15-18 April 2018, Waitangi, Bay of Islands, Northland AOTEAROA NEW ZEALAND

Register Now

E ngā iwi, e ngā reo, e ngā whakahuahuatanga maha, koutou ngā kanohi o ngā iwi taketake o te ao, nau mai haere mai. 

Haere mai me ō koutou aituā, kua ngaro atu ki tua o te pae. Haria mai ngā tikanga o ō koutou mātua, ngā āhuatanga o ō koutou iwi, ngā kōrero tuku iho, ki tēnei o ngā hui nui. He koanga ngākau tino nui mō mātou mō te iwi Māori, ki te tuku i te reo pōwhiri, reo karanga ki a koutou, kia whakaterea mai ō koutou waka ki Aotearoa mō tēnei hui.

Greetings to all of the languages, the various peoples, the representatives of the indigenous peoples of the world. Welcome, welcome, welcome.

Bring us the cherished memories of those who have gone before into the spirit world. Bring the customs of your elders, the richness of your peoples' ways, your traditions relating to your ancestral lands, to this great Summit. We as Maori take great pleasure in hosting you, in extending the voice of welcome, in putting out the call to you, to navigate your canoes to our shores here in Aotearoa, to our much-anticipated gathering.

Tēnā koutou katoa, Greetings to you all

Whatungarongaro te tangata, toitu te whenua.
As people disappear from sight, the land remains.

This Māori proverb provides an apt theme for the World Indigenous Tourism Summit 2018 and one that will resonate with all Indigenous peoples. 

For Indigenous peoples, whenua (land) sustains life and provides a tangible link with ancestors, with past events; and provides their turangawaewae (place to stand) and their identity. As kaitiaki (guardians) the maintenance of the spiritual and physical well-being of land and waters is the legacy that Indigenous peoples are charged with preserving and protecting for future generations.

The profound effects of global climate change on the environment and the strong demand for international tourism across world regions highlight the importance for Indigenous voices to be heard in the forward development of tourism. The current reality is that tourism presents Indigenous peoples with a dichotomy in that it currently impacts both adversely and beneficially on Indigenous peoples and their ancestral landscapes.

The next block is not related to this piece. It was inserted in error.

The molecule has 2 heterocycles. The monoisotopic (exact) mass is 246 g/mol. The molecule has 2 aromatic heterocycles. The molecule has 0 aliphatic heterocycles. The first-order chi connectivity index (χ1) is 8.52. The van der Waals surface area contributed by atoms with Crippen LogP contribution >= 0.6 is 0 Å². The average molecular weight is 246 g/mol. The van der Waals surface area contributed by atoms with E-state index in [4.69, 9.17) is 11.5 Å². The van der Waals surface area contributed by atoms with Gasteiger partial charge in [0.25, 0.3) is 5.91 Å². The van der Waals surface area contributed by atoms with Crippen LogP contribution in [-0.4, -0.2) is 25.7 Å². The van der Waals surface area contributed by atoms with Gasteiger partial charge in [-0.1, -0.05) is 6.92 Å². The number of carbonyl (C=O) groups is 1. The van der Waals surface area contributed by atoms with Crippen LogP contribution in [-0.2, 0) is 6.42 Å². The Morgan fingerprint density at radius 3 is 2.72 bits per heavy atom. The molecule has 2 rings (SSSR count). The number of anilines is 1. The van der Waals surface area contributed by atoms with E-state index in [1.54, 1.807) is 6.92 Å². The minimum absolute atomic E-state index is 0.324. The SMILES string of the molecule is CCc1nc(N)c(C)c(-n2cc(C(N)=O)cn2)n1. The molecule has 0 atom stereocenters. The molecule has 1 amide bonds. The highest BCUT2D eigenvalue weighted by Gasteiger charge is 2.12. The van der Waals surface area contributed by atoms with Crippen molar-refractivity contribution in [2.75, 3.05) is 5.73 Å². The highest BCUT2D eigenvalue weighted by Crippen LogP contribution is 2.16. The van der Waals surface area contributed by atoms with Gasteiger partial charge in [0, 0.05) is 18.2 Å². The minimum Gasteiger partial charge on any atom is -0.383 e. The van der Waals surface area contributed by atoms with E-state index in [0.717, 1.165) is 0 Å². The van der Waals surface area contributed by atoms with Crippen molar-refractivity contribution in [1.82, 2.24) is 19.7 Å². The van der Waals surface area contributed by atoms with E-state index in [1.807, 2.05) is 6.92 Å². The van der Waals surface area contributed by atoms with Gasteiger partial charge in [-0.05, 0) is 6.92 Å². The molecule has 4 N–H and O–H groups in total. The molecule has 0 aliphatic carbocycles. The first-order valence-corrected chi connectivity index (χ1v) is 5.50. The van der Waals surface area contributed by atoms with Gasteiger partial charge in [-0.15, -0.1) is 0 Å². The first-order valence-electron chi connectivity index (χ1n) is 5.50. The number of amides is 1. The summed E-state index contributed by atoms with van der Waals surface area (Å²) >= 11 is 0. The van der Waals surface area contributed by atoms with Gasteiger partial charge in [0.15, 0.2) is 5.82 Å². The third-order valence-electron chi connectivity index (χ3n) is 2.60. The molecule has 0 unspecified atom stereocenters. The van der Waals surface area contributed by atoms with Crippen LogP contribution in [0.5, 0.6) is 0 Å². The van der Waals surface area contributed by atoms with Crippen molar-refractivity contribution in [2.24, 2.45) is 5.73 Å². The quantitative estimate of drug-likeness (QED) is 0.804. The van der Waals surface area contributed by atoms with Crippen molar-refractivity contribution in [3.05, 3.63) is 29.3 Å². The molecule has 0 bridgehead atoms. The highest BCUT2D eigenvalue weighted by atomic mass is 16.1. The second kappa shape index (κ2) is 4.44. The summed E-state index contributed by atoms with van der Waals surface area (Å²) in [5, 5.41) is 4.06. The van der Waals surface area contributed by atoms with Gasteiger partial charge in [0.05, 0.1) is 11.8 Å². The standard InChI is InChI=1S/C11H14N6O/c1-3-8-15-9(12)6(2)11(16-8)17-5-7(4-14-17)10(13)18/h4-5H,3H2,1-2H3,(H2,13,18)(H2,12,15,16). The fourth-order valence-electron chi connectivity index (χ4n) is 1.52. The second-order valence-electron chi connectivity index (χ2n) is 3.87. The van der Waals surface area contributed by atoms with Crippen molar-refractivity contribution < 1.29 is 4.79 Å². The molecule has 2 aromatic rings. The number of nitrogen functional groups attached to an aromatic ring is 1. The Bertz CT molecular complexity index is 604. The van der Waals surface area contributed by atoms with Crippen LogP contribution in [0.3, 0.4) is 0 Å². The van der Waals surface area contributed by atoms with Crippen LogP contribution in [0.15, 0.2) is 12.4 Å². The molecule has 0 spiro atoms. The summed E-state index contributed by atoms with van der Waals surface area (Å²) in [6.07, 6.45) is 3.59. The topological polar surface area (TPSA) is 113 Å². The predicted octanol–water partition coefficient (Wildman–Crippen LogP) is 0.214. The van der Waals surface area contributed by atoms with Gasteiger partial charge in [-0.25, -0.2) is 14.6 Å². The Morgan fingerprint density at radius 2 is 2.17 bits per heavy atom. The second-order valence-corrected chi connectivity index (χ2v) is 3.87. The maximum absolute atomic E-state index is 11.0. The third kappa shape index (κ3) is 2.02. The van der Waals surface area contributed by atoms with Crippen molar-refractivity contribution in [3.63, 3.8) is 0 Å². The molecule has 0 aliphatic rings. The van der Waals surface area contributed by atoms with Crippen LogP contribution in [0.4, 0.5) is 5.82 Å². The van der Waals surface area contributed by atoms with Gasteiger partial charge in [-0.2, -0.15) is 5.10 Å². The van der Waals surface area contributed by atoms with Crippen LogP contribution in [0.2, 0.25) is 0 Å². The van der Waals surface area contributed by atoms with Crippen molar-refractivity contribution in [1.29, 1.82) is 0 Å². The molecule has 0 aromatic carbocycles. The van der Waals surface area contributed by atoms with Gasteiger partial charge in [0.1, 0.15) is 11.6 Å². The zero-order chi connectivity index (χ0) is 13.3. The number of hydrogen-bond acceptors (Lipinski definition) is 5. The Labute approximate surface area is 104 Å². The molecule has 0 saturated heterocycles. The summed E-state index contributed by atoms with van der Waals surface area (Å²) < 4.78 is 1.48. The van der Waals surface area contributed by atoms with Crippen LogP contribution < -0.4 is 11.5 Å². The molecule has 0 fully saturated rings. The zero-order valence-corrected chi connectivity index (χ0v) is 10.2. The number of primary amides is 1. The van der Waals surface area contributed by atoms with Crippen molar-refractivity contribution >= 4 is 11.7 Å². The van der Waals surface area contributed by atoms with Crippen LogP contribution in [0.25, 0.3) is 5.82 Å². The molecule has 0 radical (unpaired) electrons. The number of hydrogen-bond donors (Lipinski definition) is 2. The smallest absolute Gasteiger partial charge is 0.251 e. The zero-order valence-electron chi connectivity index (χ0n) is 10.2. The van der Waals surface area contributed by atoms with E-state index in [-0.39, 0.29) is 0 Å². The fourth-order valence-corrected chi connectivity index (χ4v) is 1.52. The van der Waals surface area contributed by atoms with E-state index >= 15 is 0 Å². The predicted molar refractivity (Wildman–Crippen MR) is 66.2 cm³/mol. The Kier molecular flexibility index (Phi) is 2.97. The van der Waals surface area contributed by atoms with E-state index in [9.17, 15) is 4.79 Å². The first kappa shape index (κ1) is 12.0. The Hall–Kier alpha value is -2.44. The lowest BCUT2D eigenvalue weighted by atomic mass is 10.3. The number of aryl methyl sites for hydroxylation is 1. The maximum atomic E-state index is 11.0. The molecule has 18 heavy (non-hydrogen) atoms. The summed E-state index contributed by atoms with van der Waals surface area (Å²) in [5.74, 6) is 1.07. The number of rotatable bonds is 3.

The 2018 Summit provides a forum for Indigenous peoples to discuss tourism, to share collective Indigenous wisdom, knowledge and traditions handed down through generations. The Indigenous voice and presence can guide the tourism industry in a manner that supports mutual respect and new relationships as guardians of our precious lands and waters.

This Summit will introduce a prestigious line up of speakers to provide unique insights into how they have integrated traditional knowledge into compelling experiences for visitors. Speakers will introduce opportunities Indigenous communities have taken to build and grow tourism, and the challenges ahead for Indigenous guardians of ancestral landscapes. 

We welcome you to Waitangi, the location chosen carefully for the Summit. The place has special significance, an historical landmark where New Zealand's founding document, the Treaty of Waitangi, was first signed by Māori Chiefs and the British Crown.

On behalf of the World Indigenous Tourism Alliance and New Zealand Māori Tourism, we invite you to join us in New Zealand, Aotearoa (the land of the long white cloud) to experience Māori hospitality, to share traditions and experiences, to extend networks and to enjoy and benefit from each other's company.

Mitakuye Oyasin (we are all related)



Ben Sherman, Oglala Lakota
Chairman,
WINTA
                  

Dale Stephens
Chairman,
New Zealand Māori Tourism
    

 

15-18 April 2018, Waitangi, Bay of Islands, Northland AOTEAROA NEW ZEALAND

Register Now